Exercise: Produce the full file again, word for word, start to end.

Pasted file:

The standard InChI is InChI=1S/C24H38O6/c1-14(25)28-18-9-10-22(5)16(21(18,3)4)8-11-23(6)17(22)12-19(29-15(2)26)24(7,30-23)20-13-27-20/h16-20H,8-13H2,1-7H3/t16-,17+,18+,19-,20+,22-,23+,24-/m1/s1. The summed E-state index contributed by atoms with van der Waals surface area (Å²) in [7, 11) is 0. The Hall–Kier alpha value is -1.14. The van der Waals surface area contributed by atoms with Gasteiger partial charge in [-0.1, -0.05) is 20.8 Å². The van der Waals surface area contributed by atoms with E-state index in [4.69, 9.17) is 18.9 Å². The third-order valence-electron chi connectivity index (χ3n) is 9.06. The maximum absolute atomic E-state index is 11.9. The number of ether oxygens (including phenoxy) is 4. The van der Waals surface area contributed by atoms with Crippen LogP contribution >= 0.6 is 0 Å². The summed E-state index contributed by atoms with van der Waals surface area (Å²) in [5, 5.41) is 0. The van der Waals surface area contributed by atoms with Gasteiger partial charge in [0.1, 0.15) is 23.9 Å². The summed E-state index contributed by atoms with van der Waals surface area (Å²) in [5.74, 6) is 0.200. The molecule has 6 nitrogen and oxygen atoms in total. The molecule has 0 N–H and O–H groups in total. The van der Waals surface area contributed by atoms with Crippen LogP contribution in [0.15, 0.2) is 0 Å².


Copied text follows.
The standard InChI is InChI=1S/C24H38O6/c1-14(25)28-18-9-10-22(5)16(21(18,3)4)8-11-23(6)17(22)12-19(29-15(2)26)24(7,30-23)20-13-27-20/h16-20H,8-13H2,1-7H3/t16-,17+,18+,19-,20+,22-,23+,24-/m1/s1. The summed E-state index contributed by atoms with van der Waals surface area (Å²) in [7, 11) is 0. The Hall–Kier alpha value is -1.14. The van der Waals surface area contributed by atoms with Gasteiger partial charge in [-0.1, -0.05) is 20.8 Å². The van der Waals surface area contributed by atoms with E-state index in [4.69, 9.17) is 18.9 Å². The third-order valence-electron chi connectivity index (χ3n) is 9.06. The maximum absolute atomic E-state index is 11.9. The number of ether oxygens (including phenoxy) is 4. The van der Waals surface area contributed by atoms with Crippen LogP contribution >= 0.6 is 0 Å². The summed E-state index contributed by atoms with van der Waals surface area (Å²) in [5, 5.41) is 0. The van der Waals surface area contributed by atoms with Gasteiger partial charge in [0.1, 0.15) is 23.9 Å². The summed E-state index contributed by atoms with van der Waals surface area (Å²) in [5.74, 6) is 0.200. The molecule has 6 nitrogen and oxygen atoms in total. The molecule has 0 N–H and O–H groups in total. The van der Waals surface area contributed by atoms with Crippen LogP contribution in [0.15, 0.2) is 0 Å².